In an effort to attract new businesses, Fort Fairfield is moving forward with a municipal land incentive program.

The Town Council voted unanimously last month to authorize a new municipal land incentive program proposed by the town’s Economic Development Board.

The program will “in effect give land away” to a business developer, with a host of conditions, including employment of at least two people, said Gary Sirois, chair of the Economic Development Board.

Sirois, who also runs Fort Fairfield Public Storage, said the board has been searching for approaches to assisting and incentivizing business startups.

“We’re one of many, many small towns in Aroostook County,” Sirois said at the council meeting “We’re all going through the same downturns and loss of population. How do we stand out? If we find a way to in effect give commercial land to somebody, somebody may take note.”

The board looked at a range of models, including Houlton’s Entrepreneur Challenge, a contest that offers a startup with a winning business idea a $35,000 incentive package, including a $25,000 forgivable loan.

“We don’t have the money for that,” Sirois said, but it led to another idea: “If we didn’t have the cash, what do we have? Land.”

The town owns a number of large parcels of undeveloped land, mostly in commercial zones.

“If we can entice somebody to come into Fort Fairfield to build a building, employ some people, then this land that’s been lying idle, owned by the town for decades, will now generate some tax revenue and hopefully employ some people,” Sirois said.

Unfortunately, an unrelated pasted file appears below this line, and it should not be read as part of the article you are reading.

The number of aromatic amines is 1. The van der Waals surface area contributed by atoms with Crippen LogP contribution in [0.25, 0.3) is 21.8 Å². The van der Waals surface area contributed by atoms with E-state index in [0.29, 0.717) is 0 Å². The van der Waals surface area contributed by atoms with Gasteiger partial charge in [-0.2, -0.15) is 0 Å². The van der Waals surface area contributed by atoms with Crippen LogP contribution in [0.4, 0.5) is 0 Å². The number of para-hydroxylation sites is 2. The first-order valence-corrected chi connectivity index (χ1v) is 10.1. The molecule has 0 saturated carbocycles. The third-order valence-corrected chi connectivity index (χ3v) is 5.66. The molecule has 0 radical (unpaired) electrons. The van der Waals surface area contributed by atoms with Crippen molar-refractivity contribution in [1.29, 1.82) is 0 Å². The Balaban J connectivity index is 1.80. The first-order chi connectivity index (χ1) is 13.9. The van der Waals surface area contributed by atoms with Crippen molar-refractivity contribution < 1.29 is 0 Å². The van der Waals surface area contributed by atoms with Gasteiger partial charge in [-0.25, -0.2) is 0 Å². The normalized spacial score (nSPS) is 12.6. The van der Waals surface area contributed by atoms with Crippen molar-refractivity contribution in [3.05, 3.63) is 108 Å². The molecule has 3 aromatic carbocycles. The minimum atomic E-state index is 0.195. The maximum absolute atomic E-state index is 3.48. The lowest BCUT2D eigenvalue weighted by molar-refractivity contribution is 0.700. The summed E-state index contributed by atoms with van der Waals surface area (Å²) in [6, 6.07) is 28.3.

One parcel that the board plans to market is on High Street, not far from downtown and where the town highway department parks vehicles.

With 6.8 acres and access to water and sewer lines nearby, “that is in my opinion ripe for development,” Sirois said.

The board is working on finalizing the application materials and guidelines for the program and will post them on the town’s website in the coming weeks.

Among the other requirements for the deal, developers would have to comply with all local and state regulations and pay taxes on the assessed value of the property, which is $10,000 per acre in the case of the High Street location, Sirois said.

The town would sell the property to the developer for the tax assessed value, but with a financing arrangement that would essentially be free, except for the taxes. Financing would be offered at no-interest for five years, and “the annual installments will be forgiven on the anniversary date provided the developer does what he’s supposed to do,” Sirois said.

If the land is sold, the balance would have to be paid on the land. Developers also would be required to give the town a deed to property to be held in escrow, and if the developer doesn’t meet conditions, the town has the option to reacquire the land, Sirois said.